According to new research from Eagle Hill Consulting, U.S. employers are falling short when it comes to onboarding new employees. Recent new hires indicate that their onboarding did not adequately cover many of the basics employees need to be successful including understanding relationship building (71%), organizational culture (62%), technology (54%), and their benefits (46%).

Following the “Great Resignation” and talent wars, employers could be finding themselves in a surge of onboarding. If the goal is retention, it’s clear that there are steps employers can take in the onboarding process that will help new employees to avoid feelings of regret. A lot of time and money goes into recruiting and hiring, so putting effort into the onboarding process is a key cost-savings measure.

“Onboarding is so much more than paperwork and checklists,” says Melissa Jezior, president and chief executive officer of Eagle Hill Consulting. “What you don’t want is for your company to become ‘The Great Regret’ for new employees because of an onboarding failure. Done wrong, onboarding can damage performance and moral, which drives employees right out the door. But done right, onboarding can set employees up for success in terms of strengthening their career development, enabling them to live your culture and values, and developing strong relationships across the organization. Ultimately, strategic onboarding helps retain employees, creates and engaged workforce, and boosts organizational and individual performance.”

What do employees want?

The research also finds that only 50% of workers expect to be at the same job three years from now.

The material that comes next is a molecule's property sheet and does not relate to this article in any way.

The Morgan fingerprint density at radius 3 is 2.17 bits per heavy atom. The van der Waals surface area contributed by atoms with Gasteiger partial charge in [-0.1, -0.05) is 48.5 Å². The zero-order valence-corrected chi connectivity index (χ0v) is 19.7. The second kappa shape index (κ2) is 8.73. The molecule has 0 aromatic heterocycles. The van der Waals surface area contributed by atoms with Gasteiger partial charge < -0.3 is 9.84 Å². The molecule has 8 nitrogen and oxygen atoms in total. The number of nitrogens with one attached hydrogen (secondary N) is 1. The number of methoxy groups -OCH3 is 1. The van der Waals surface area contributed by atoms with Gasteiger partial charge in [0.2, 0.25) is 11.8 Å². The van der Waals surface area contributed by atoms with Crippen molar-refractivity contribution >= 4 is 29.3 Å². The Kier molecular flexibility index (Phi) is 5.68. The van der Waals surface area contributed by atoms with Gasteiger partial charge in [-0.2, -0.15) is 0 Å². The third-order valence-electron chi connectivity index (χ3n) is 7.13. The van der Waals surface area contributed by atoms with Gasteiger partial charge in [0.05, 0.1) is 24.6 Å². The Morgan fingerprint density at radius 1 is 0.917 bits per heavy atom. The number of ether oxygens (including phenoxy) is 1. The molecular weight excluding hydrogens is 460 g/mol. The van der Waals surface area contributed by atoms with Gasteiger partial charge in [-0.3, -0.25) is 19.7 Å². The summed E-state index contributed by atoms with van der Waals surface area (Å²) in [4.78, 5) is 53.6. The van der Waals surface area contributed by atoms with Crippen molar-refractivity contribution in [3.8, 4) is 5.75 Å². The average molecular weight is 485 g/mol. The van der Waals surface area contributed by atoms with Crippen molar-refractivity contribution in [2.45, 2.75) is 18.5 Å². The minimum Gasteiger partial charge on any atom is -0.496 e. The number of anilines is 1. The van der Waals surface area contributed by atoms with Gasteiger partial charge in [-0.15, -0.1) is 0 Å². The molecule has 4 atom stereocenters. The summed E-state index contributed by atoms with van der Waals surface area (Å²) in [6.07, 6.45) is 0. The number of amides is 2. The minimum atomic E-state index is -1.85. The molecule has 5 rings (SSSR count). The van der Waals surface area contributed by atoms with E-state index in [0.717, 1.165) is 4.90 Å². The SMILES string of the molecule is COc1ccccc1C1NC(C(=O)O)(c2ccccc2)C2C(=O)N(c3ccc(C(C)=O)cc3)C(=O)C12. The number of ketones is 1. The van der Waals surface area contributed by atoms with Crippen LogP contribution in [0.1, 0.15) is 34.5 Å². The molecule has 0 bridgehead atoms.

“What’s key for employers is to stop thinking about onboarding as a just a short-term human resources function,” Jezior explained. “Successfully folding new hires into your organization happens over time with many people involved, which is all the more complex given the growth of remote and hybrid work.”

In terms of what employees want during their first month on the job:

  • 83% want more knowledge of how performance is measured.
  • 76% want more information on mental and physical health resources.
  • 75% want more opportunities to make personal connections with team members.
  • 74% want more guidance on how to be successful in the corporate culture.
  • 74% want more details on how workplace practices could change due to pandemic, like moving from remote to hybrid.
  • 70% want more information on the organization’s core values.
  • 69% want more opportunities to make personal connections with people outside their team.
  • 68% want more tips on how to network in remote/hybrid setting.

You can download the new research from Eagle Hill Consulting here.


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Jillian Hamilton has worked in a variety of Program Management roles for multiple Federal Government contractors. She has helped manage projects in training and IT. She received her Bachelors degree in Business with an emphasis in Marketing from Penn State University and her MBA from the University of Phoenix.